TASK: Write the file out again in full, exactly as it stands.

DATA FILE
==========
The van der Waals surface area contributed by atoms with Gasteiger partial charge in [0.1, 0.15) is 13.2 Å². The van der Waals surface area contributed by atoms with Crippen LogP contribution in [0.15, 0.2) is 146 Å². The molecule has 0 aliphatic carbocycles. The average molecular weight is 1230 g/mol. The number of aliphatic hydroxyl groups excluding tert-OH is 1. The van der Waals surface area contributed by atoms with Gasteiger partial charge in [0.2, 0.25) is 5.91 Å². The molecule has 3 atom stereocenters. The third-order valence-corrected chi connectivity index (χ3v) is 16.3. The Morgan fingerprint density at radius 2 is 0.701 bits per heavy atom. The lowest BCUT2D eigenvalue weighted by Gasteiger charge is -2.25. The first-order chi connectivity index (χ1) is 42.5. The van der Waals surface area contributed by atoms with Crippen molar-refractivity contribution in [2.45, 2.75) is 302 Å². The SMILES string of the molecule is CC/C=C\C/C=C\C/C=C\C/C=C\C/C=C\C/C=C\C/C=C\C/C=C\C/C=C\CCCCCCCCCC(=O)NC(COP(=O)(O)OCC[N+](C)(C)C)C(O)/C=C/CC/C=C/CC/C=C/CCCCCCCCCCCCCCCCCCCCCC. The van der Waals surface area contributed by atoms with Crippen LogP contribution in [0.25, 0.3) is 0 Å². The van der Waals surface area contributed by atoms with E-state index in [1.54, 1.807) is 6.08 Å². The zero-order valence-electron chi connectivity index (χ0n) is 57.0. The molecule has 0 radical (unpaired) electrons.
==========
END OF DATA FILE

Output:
The van der Waals surface area contributed by atoms with Gasteiger partial charge in [0.1, 0.15) is 13.2 Å². The van der Waals surface area contributed by atoms with Crippen LogP contribution in [0.15, 0.2) is 146 Å². The molecule has 0 aliphatic carbocycles. The average molecular weight is 1230 g/mol. The number of aliphatic hydroxyl groups excluding tert-OH is 1. The van der Waals surface area contributed by atoms with Gasteiger partial charge in [0.2, 0.25) is 5.91 Å². The molecule has 3 atom stereocenters. The third-order valence-corrected chi connectivity index (χ3v) is 16.3. The Morgan fingerprint density at radius 2 is 0.701 bits per heavy atom. The lowest BCUT2D eigenvalue weighted by Gasteiger charge is -2.25. The first-order chi connectivity index (χ1) is 42.5. The van der Waals surface area contributed by atoms with Crippen molar-refractivity contribution in [2.45, 2.75) is 302 Å². The SMILES string of the molecule is CC/C=C\C/C=C\C/C=C\C/C=C\C/C=C\C/C=C\C/C=C\C/C=C\C/C=C\CCCCCCCCCC(=O)NC(COP(=O)(O)OCC[N+](C)(C)C)C(O)/C=C/CC/C=C/CC/C=C/CCCCCCCCCCCCCCCCCCCCCC. The van der Waals surface area contributed by atoms with Crippen LogP contribution in [0.25, 0.3) is 0 Å². The van der Waals surface area contributed by atoms with E-state index in [1.54, 1.807) is 6.08 Å². The zero-order valence-electron chi connectivity index (χ0n) is 57.0. The molecule has 0 radical (unpaired) electrons.